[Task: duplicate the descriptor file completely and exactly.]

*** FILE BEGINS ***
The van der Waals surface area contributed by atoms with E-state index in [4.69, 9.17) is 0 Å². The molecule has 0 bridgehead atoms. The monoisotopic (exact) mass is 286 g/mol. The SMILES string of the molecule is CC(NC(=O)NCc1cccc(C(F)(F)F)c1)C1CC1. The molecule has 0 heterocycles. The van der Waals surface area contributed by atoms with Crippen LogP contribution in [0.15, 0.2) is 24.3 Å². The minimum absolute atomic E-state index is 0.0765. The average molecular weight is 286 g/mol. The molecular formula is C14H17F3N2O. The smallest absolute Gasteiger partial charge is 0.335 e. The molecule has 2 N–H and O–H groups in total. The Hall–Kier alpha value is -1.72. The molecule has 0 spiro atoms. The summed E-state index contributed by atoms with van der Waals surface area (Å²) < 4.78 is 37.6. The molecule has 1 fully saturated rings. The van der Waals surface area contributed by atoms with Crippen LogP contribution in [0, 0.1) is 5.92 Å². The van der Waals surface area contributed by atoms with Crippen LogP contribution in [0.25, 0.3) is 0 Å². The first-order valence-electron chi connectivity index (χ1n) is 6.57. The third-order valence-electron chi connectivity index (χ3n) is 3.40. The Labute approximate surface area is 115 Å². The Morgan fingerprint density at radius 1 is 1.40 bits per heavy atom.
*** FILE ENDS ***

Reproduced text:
The van der Waals surface area contributed by atoms with E-state index in [4.69, 9.17) is 0 Å². The molecule has 0 bridgehead atoms. The monoisotopic (exact) mass is 286 g/mol. The SMILES string of the molecule is CC(NC(=O)NCc1cccc(C(F)(F)F)c1)C1CC1. The molecule has 0 heterocycles. The van der Waals surface area contributed by atoms with Crippen LogP contribution in [0.15, 0.2) is 24.3 Å². The minimum absolute atomic E-state index is 0.0765. The average molecular weight is 286 g/mol. The molecular formula is C14H17F3N2O. The smallest absolute Gasteiger partial charge is 0.335 e. The molecule has 2 N–H and O–H groups in total. The Hall–Kier alpha value is -1.72. The molecule has 0 spiro atoms. The summed E-state index contributed by atoms with van der Waals surface area (Å²) < 4.78 is 37.6. The molecule has 1 fully saturated rings. The van der Waals surface area contributed by atoms with Crippen LogP contribution in [0, 0.1) is 5.92 Å². The van der Waals surface area contributed by atoms with Crippen LogP contribution in [0.25, 0.3) is 0 Å². The first-order valence-electron chi connectivity index (χ1n) is 6.57. The third-order valence-electron chi connectivity index (χ3n) is 3.40. The Labute approximate surface area is 115 Å². The Morgan fingerprint density at radius 1 is 1.40 bits per heavy atom.